Now, Google Chrome checks the time period of the validity of the digital certificate by taking your system date as a reference. So, if your computer’s current date is not correct, and is either ahead, or behind the time period for which a website’s digital security certificate is valid, Google Chrome will refuse to load up the website in question, and pop-up the SSL error message. Here’s a screenshot for a little more clarification.

certificate date error

As illustrated by the above screenshot, the incorrect system date (May 01, 2014) leads to Google Chrome displaying the SSL error message. To check the validity of the security certificate of the website in question, simply click the padlock icon in the omnibar, and click certificate information.

Once you do that, a window pops-up, detailing important information about the digital certificate.The valid from field clearly states that the date/time period of the digital certificate’s validity is from May 07, 2014 to Aug 05, 2014, which is clearly ahead of the current system date, i.e. May 01, 2014. Hence, Google Chrome determines that the security certificate is either expired or yet to become valid (as in this case). Consequently, it blocks the website in question (Google India’s domain) and pops up the SSL error message, even though it has a valid digital certificate.

How to fix the SSL Error?

As it follows from the previous section, the obvious solution to this error is to fix your computer clock to make it keep correct system date and time. Once that’s done, re-launch Google Chrome (and if possible, log-off and log-on again) and then try to open the website. It should now load up without any problems. You can also cross check the certificate information using the method explained above, and it’ll now show the certificate as perfectly valid. Check out the screenshot below:

correct date certificate

However, there are some cases where fixing your system clock might provide just a temporary solution (say, when the CMOS battery is messed up, or the system is malware infected, and you’ll have to reset the clock and date quite frequently), until you find a permanent fix.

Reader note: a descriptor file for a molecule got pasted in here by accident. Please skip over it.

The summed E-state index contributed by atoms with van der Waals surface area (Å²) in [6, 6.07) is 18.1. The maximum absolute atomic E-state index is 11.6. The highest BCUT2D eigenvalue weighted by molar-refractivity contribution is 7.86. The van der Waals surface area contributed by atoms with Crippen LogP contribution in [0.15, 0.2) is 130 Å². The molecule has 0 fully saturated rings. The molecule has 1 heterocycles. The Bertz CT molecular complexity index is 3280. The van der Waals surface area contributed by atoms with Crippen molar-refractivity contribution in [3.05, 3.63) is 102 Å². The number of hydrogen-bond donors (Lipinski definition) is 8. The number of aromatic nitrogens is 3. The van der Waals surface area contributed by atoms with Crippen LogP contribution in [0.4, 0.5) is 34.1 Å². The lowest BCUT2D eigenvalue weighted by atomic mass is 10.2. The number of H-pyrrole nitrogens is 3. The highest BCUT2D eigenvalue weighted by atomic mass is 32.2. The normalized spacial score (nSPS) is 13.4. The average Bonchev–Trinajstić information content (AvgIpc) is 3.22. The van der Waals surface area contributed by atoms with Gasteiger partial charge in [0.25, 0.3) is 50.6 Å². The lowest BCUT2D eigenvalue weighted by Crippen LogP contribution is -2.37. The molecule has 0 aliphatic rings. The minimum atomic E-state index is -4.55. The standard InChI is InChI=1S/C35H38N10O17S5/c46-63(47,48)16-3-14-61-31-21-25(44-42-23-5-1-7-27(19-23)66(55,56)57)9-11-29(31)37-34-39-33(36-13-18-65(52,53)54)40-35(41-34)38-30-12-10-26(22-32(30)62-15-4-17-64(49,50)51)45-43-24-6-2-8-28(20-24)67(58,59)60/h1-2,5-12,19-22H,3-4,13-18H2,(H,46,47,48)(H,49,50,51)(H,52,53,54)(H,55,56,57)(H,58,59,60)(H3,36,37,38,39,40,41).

In such a scenario, there is an alternative way of bypassing the SSL error. It basically involves running Google Chrome with an extra parameter, that instructs it to ignore any certificate errors/warnings. Here’s how to do it:

Step 1: Right click on the Google Chrome shortcut (on the Desktop, Start Menu etc.) and click Properties. Once there, click the Shortcut tab.

shortcut chrome properties

Step 2: In the Target text box, you’ll see the full path of Google Chrome’s executable. After the ending of the full path, give a space, and add the parameter: –ignore-certificate-errors. Check out the screenshot below for reference:

ignore certificate errors chrome

Step 3: Click Apply and close the window. Now use the same shortcut to run Google Chrome and try visiting a website. It should open up without problems. Basically, the extra parameter added above instructs Google Chrome to launch a website, regardless of the validity of its security certificate. That’s all there’s to it!

(Note: The above mentioned method works sporadically, and depending upon the Windows version installed on your computer, may or may not work at all. So, it’s not a sure-fire solution.)


The SSL error is one of the most frequently encountered errors by Google Chrome (or any other browser) users. While it’s designed to protect user information against malicious and fraudulent websites and serves its purpose well, sometimes it gets annoying, due to other system issues. The fixes detailed above come in really handy in such situations. If you’re a Google Chrome user and have been encountering this error, give these fixes a try.